Letter: War is not the answer


Dear Editor:

I still believe that war is not the answer.

To the person who smashed in my front window where my sign “War is not the answer” has stood for over 10 years: I assume you disagree with my beliefs but I want you to know that your act of violence will not silence me if that was what you intended. After over 11 years of war, I believe even more that war is not the answer!

Once again a US president is beating the war drums but I will not fall in line behind him because I have learned that misleading information has drawn us into wars before. I have learned that violence results in more violence and that the end does not justify the means. Instead, the means inform the end. I have learned that we cannot bring about peace through war and that most people want peace while the few profit from war. Like most Americans, I am tired of war.

I believe that no matter how appalled we may be at the bloodshed in Syria, resorting to violence ourselves is wrong and will only further inflame the region. If we have learned anything at all from the wars in Afghanistan and Iraq, it should be that the decision to go to war is a very serious matter with dire consequences. How can we take unprovoked military action against another country and not call it war and what makes us think we can keep it limited? Need we be reminded about the costs of war, the risks of adding to the death toll of innocent civilians and refugees, further destabilizing the region, provoking retaliation, creating more enemies and finding ourselves in the midst of another country’s civil war in a part of the world where we have lost credibility because of our lack of respect for international law? What about the costs to our war weary military forces and our economically strapped communities?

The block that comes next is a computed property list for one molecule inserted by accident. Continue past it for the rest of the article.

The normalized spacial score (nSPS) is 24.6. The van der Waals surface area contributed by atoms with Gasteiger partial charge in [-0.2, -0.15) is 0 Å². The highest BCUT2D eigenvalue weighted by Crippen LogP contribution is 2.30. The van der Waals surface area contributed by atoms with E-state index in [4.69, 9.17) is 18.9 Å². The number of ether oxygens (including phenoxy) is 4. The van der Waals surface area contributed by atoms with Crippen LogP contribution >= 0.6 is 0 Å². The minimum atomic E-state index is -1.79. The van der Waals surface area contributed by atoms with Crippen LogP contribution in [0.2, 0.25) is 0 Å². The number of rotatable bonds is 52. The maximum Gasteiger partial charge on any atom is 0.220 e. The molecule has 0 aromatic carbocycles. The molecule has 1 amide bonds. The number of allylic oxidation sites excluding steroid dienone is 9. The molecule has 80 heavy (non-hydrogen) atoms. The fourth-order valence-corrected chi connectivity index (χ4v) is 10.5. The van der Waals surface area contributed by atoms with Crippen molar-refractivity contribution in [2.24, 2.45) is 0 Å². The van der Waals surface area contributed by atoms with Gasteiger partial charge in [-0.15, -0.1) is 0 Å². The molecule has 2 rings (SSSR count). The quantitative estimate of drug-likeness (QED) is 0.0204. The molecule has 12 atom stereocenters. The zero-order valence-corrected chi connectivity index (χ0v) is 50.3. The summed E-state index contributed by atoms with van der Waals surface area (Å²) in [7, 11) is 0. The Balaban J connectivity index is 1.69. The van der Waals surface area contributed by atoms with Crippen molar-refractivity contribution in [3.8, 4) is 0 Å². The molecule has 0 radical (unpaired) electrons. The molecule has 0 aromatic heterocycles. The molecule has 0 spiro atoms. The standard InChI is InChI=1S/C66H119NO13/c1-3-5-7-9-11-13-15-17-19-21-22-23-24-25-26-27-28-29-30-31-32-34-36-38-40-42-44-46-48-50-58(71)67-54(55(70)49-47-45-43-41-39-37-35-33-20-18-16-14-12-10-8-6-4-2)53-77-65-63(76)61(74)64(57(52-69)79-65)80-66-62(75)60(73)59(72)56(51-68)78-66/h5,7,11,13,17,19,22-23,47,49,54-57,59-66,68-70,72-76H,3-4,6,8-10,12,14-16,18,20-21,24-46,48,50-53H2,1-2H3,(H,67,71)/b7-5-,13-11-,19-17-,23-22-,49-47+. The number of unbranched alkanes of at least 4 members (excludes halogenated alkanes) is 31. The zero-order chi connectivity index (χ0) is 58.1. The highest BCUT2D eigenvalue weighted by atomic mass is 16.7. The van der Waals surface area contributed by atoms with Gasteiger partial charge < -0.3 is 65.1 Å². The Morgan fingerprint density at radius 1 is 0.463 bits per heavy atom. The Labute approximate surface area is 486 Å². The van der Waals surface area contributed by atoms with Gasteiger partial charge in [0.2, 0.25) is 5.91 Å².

Instead of military action, I propose that we follow the teachings of Martin Luther King, Jr. Pursue nonviolent solutions: support and work with the UN and the world court, use diplomacy and provide humanitarian aid to the war weary Syrian people.

“Darkness cannot drive out darkness: only light can do that. Wars are poor chisels for carving out peaceful tomorrows.” MLK


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Mike Rego

Mike Rego has worked at East Bay Newspapers since 2001, helping the company launch The Westport Shorelines. He soon after became a Sports Editor, spending the next 10-plus years in that role before taking over as editor of The East Providence Post in February of 2012. To contact Mike to submit information, suggest story ideas or photo opportunities, etc., email mrego@eastbaynewspapers.com.